Financial advice is “intrinsically linked” to improved mental health, a study has found.

Nearly three quarters (74 per cent) of UK adults who have sought regulated financial advice are more likely to have average or above average mental health, according to research conducted by HSBC’s insurance business.

Of those who don’t seek advice, 42 per cent said their mental health has slipped below average.

The pattern is similar for those who engage in ongoing financial planning. Nearly three quarters (72 per cent) of people who review their financial plan annually benefit from average or above average mental health, whilst half (50 per cent) of those without a financial plan said they have below average mental health.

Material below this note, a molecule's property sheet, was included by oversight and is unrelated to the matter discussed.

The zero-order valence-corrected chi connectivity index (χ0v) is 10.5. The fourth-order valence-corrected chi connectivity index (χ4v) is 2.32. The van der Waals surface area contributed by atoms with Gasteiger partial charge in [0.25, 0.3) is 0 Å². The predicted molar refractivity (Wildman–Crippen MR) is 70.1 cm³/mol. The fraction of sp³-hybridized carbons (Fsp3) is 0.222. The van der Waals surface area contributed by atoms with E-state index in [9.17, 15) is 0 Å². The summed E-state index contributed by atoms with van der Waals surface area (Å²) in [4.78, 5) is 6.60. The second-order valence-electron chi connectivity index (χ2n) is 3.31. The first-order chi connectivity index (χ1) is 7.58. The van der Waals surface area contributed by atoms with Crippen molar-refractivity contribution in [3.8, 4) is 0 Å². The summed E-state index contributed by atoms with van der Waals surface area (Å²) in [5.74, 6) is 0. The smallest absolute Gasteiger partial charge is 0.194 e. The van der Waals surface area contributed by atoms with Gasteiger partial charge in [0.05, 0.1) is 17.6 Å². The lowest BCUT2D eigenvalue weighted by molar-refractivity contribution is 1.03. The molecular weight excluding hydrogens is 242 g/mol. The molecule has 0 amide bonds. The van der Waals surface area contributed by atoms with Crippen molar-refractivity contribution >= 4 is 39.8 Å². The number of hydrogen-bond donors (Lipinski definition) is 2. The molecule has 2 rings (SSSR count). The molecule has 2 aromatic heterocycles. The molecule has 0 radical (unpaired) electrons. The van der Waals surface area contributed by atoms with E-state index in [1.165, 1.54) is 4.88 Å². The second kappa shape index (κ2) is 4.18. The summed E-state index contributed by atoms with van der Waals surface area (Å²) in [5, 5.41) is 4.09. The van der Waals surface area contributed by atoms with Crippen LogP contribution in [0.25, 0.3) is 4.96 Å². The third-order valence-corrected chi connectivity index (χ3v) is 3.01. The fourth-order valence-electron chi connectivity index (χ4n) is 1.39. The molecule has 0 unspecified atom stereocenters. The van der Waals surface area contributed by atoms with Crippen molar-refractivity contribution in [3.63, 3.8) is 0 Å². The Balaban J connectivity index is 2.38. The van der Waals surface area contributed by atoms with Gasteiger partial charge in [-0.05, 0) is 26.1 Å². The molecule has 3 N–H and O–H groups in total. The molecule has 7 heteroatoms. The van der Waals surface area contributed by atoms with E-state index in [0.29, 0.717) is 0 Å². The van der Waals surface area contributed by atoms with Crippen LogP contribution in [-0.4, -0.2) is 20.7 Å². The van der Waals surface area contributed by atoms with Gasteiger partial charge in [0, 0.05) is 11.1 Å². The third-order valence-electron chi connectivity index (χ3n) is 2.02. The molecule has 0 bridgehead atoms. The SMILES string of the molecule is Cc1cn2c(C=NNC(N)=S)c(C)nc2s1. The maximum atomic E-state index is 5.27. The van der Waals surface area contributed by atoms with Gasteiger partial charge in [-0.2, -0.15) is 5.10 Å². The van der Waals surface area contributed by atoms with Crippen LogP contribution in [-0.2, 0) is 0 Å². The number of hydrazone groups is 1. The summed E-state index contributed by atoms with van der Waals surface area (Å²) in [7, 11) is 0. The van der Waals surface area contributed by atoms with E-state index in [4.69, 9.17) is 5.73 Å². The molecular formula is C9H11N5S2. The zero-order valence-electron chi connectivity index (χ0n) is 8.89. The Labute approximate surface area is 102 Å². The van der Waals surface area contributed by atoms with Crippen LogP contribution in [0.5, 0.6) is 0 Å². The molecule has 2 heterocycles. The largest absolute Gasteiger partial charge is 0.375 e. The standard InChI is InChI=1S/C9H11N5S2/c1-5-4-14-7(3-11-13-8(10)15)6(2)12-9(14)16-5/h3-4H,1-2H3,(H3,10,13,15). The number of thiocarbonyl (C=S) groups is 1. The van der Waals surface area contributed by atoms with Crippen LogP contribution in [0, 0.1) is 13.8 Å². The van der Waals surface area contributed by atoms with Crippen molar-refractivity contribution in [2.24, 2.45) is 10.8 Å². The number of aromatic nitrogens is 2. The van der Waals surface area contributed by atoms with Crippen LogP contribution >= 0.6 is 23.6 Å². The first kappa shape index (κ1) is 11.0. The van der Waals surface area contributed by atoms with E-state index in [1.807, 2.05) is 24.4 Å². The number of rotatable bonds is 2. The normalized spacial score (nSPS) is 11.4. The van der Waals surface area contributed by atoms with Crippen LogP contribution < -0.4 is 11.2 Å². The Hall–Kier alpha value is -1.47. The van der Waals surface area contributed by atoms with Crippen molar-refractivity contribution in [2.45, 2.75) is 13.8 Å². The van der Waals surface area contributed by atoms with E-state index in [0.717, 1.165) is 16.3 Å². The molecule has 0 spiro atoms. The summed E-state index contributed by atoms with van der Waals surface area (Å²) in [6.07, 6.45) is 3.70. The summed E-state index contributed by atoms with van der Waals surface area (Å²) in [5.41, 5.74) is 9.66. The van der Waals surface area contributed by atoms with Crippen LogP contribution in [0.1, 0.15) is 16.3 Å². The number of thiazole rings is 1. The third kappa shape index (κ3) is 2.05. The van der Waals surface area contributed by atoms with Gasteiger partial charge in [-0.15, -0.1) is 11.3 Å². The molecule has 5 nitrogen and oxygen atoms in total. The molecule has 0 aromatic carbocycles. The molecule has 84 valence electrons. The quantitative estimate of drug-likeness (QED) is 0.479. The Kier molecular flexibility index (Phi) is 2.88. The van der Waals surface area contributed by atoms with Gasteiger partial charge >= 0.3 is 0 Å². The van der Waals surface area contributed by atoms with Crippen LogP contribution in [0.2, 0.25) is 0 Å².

And the same again was true for those with a plan for retirement. The study found more than three quarters (77 per cent) of people with a ‘comprehensive’ retirement plan had average or above average mental health.

This compared to those without a plan, of which almost half (48 per cent) felt they had below average mental health.

“Our study [of 3,000 UK adults] confirms that financial fitness is intrinsically linked with health and wellbeing,” said HSBC Life UK’s chief executive Mark Hussein.

“Making small changes to your financial planning today can not only have a big impact on your current wellbeing, but also improve your overall health, especially both physically and more importantly mentally in the future.”

This article originally appeared on FTadviser.com